The figures on this page are all conversions that I (or occasionally other people) have made from standard commercial toy soldiers to represent historical personages
Left. Jean de Courtenay de la Ferte Loupiere, Henry V and Bouduin de Lens Sieur d' Annequin.
(All converted from figures by STARLUX and BRITAINS DEETAIL range -Henry V converted by Vince Mattocks)
Right. A Burgundian noble (suposedly Charles the Bold) with his banner bearer, Sir John Bereford and Archibald Douglas "the Grim"
(More conversions from DETAIL and one from MARX)
Left. Zantrailes stands beside a fully armoured knight struggling to hold aloft the French Royal Standard, to their left is the battling Archbishop of Sens. It seems the clergy also did their bit in the fighting back then.
(Conversions from QUIRALUX, DETAIL and CRESCENT - Zantrailes and the Archbishop by Vince Mattocks)
Joan d' Arc and Bertrand du Guesclin converted from Britains SWOPPET knights. These conversions will be sacrilege to a host of purist BRITAINS collectors but, although the originals are deservedly considered to be some of the company's best, lets face it they're not rare and never will be. Having said that they are very collectable and therefore expensive so I wouldn't personally take a modeling knife to one. I don't know who made them but I think he did a good job.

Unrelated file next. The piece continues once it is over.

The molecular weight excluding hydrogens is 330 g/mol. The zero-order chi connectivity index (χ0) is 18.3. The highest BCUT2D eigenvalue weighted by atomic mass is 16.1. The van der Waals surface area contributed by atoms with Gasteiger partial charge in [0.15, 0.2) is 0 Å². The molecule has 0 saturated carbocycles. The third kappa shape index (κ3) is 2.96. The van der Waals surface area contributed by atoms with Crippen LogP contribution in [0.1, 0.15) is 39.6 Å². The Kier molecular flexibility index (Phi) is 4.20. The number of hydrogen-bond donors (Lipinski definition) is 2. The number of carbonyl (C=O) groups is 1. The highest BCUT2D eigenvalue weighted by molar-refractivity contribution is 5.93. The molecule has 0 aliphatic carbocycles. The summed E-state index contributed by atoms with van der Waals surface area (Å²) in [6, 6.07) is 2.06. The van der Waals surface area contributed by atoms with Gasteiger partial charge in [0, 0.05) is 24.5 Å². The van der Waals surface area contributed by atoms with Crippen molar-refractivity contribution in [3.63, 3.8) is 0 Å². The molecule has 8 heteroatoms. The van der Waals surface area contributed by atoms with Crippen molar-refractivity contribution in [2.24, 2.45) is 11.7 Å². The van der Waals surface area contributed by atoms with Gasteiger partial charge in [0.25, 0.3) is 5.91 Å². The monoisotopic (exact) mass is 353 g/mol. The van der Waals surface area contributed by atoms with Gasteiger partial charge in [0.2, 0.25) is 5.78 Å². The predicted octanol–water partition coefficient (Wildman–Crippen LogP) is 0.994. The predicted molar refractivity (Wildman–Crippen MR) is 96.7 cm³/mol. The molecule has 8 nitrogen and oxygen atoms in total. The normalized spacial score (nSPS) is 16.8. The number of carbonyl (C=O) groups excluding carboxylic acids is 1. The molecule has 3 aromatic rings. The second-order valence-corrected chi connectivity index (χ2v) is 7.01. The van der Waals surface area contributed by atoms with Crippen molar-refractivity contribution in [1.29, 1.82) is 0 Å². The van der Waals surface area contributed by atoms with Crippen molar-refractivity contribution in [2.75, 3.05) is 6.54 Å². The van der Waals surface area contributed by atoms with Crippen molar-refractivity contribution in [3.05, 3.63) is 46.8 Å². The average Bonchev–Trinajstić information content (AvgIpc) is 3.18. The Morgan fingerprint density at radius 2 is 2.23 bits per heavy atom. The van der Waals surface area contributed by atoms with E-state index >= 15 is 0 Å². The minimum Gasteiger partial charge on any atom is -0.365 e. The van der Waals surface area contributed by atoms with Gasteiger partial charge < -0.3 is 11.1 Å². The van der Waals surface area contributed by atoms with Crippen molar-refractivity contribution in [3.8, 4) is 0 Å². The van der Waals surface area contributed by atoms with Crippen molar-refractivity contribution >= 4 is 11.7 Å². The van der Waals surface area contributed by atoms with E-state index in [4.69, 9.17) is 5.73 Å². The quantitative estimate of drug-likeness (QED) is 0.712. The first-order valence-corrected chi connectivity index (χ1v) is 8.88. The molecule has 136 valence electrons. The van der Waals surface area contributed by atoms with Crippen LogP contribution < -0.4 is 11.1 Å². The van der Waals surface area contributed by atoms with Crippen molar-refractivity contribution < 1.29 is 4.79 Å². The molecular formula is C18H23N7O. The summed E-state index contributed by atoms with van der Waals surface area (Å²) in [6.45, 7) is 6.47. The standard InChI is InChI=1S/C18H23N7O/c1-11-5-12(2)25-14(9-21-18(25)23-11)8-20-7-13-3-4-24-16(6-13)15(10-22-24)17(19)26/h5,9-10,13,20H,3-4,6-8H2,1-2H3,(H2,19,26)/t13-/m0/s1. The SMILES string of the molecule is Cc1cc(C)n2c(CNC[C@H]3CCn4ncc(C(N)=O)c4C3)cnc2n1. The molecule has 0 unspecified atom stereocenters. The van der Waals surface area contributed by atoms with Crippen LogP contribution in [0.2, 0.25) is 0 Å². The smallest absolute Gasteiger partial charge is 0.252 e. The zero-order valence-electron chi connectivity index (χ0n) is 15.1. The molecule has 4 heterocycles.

Here are another pair from the same hand as above: Humphrey Stafford, Duke of Buckinghamshire and Thomas, Lord Stanley, Ist Earl of Devonshire
You can never have too many men at arms or crossbowmen in your Medieval armies. These two were converted from MARX figures, the one standing started life as a 7th Cavalryman.
Another pair cobbled together from bits and pieces made by MARX. The spearman was originally a WW2 British infantryman with a walkie-talkie, his body was stuck on the legs af an AIRFIX medieval infantryman.
Edward, The Back Prince converted from STARLUX by modeller Vince Mattocks
These ones below were assembled "Frankenstein" fashion from all sorts of bits and pieces of figures by modeller Peter Evans.
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Yet more Medievals